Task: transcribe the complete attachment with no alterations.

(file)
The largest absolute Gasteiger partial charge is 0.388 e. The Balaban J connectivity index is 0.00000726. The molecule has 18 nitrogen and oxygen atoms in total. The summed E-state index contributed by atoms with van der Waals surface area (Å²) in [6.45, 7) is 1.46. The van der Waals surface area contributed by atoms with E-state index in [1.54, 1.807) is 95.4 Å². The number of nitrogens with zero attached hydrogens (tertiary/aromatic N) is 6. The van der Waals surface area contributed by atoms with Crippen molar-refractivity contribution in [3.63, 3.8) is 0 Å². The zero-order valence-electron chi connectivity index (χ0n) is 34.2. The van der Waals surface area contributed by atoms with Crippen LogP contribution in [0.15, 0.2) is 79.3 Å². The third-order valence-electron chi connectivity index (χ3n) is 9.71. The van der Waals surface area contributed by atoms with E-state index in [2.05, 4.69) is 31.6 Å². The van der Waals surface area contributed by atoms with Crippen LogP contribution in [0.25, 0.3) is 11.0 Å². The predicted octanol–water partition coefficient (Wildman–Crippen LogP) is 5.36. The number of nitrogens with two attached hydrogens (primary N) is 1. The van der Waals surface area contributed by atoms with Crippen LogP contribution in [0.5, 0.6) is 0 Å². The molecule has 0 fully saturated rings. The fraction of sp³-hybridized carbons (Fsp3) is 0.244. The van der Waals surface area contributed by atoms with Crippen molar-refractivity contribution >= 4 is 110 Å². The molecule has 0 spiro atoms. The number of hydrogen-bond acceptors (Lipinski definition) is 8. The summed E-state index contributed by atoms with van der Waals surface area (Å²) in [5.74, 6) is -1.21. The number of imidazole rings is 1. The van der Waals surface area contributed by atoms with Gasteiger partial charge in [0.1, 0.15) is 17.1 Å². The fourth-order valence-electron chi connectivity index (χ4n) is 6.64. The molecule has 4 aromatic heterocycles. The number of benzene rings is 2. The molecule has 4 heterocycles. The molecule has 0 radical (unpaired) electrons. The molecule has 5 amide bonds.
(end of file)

The largest absolute Gasteiger partial charge is 0.388 e. The Balaban J connectivity index is 0.00000726. The molecule has 18 nitrogen and oxygen atoms in total. The summed E-state index contributed by atoms with van der Waals surface area (Å²) in [6.45, 7) is 1.46. The van der Waals surface area contributed by atoms with E-state index in [1.54, 1.807) is 95.4 Å². The number of nitrogens with zero attached hydrogens (tertiary/aromatic N) is 6. The van der Waals surface area contributed by atoms with Crippen molar-refractivity contribution in [3.63, 3.8) is 0 Å². The zero-order valence-electron chi connectivity index (χ0n) is 34.2. The van der Waals surface area contributed by atoms with Crippen LogP contribution in [0.15, 0.2) is 79.3 Å². The third-order valence-electron chi connectivity index (χ3n) is 9.71. The van der Waals surface area contributed by atoms with E-state index in [2.05, 4.69) is 31.6 Å². The van der Waals surface area contributed by atoms with Crippen LogP contribution in [0.25, 0.3) is 11.0 Å². The predicted octanol–water partition coefficient (Wildman–Crippen LogP) is 5.36. The number of nitrogens with two attached hydrogens (primary N) is 1. The van der Waals surface area contributed by atoms with Crippen LogP contribution in [0.5, 0.6) is 0 Å². The molecule has 0 fully saturated rings. The fraction of sp³-hybridized carbons (Fsp3) is 0.244. The van der Waals surface area contributed by atoms with Crippen molar-refractivity contribution >= 4 is 110 Å². The molecule has 0 spiro atoms. The number of hydrogen-bond acceptors (Lipinski definition) is 8. The summed E-state index contributed by atoms with van der Waals surface area (Å²) in [5.74, 6) is -1.21. The number of imidazole rings is 1. The van der Waals surface area contributed by atoms with Gasteiger partial charge in [0.1, 0.15) is 17.1 Å². The fourth-order valence-electron chi connectivity index (χ4n) is 6.64. The molecule has 4 aromatic heterocycles. The number of benzene rings is 2. The molecule has 4 heterocycles. The molecule has 0 radical (unpaired) electrons. The molecule has 5 amide bonds.